Sumary of Not a day passes without thinking about race: what African migrants told us about parenting in Australia:
- We interviewed 27 highly skilled professional African migrants from eight different Sub-Saharan African countries about their experiences of employment, belonging and parenting in Australia..
- Parents of Black African children told us they had to consider how race affected the identity, perception, opportunities and well-being of their children..
- Then, she said, ‘Every day when I get on to the bus, you know, I think about who I am and if somebody is going to say something, when I am on the streets, you know, I think about what will somebody think or say or do.’ Parents of Black African children report having to consider how race affected the identity, perception, opportunities and well-being of their children..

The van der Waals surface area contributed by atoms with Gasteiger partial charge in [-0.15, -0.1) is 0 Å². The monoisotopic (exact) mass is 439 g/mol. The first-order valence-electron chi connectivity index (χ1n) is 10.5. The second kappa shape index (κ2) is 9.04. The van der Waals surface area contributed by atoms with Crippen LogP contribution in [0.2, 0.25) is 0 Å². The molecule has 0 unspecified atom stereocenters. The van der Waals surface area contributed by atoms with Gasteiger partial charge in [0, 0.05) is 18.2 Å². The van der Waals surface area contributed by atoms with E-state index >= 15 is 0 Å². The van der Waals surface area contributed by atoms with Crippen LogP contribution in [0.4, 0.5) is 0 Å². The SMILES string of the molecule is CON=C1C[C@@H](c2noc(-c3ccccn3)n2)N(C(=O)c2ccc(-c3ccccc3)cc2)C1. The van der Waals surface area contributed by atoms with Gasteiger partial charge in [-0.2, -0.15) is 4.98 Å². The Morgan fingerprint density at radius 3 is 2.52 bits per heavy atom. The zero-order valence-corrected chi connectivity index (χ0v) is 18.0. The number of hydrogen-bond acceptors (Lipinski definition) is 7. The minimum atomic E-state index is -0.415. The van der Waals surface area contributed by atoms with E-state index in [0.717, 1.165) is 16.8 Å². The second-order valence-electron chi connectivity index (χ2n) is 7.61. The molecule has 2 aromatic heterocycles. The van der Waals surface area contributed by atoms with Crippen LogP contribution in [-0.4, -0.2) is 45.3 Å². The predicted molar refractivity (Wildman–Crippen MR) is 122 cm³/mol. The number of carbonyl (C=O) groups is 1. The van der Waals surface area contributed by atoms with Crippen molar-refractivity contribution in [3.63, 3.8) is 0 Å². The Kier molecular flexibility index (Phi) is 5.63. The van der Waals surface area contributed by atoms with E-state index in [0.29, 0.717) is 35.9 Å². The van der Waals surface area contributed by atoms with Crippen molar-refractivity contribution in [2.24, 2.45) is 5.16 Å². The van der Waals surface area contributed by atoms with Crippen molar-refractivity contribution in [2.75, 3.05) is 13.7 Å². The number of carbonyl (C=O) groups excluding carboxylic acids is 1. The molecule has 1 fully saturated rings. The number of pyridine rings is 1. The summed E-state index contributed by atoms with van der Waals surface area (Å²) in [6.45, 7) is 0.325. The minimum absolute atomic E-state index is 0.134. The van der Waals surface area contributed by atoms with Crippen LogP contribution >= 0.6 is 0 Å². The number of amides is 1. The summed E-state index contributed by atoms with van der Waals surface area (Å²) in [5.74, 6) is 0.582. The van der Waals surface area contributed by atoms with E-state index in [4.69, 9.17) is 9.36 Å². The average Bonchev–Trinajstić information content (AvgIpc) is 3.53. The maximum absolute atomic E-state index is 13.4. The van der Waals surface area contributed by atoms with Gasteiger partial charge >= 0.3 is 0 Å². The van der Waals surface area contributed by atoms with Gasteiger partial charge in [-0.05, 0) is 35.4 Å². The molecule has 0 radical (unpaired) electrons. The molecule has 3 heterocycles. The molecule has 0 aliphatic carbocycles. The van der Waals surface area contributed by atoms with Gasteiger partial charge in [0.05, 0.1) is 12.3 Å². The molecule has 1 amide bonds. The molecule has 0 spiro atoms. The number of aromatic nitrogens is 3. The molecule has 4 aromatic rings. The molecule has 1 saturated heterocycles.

- [We teach them] being different does not mean being inferior or anything like that […] we talk to them to be confident about who they are and to be proud about where they have come from and their African heritage..
- And we have taken that up very quickly with the school authorities (but) we have (also) tried to tell him in a soft way […] being African doesn’t make him inferior..
- This process of teaching children about race and racism while also sharing positive cultural knowledge, concepts racial dignity and resilience is called racial socialisation..
- Shutterstock However, despite the efforts to instil a sense of pride about their African heritage in their children, many parents also encouraged their children to “curate or minimise”…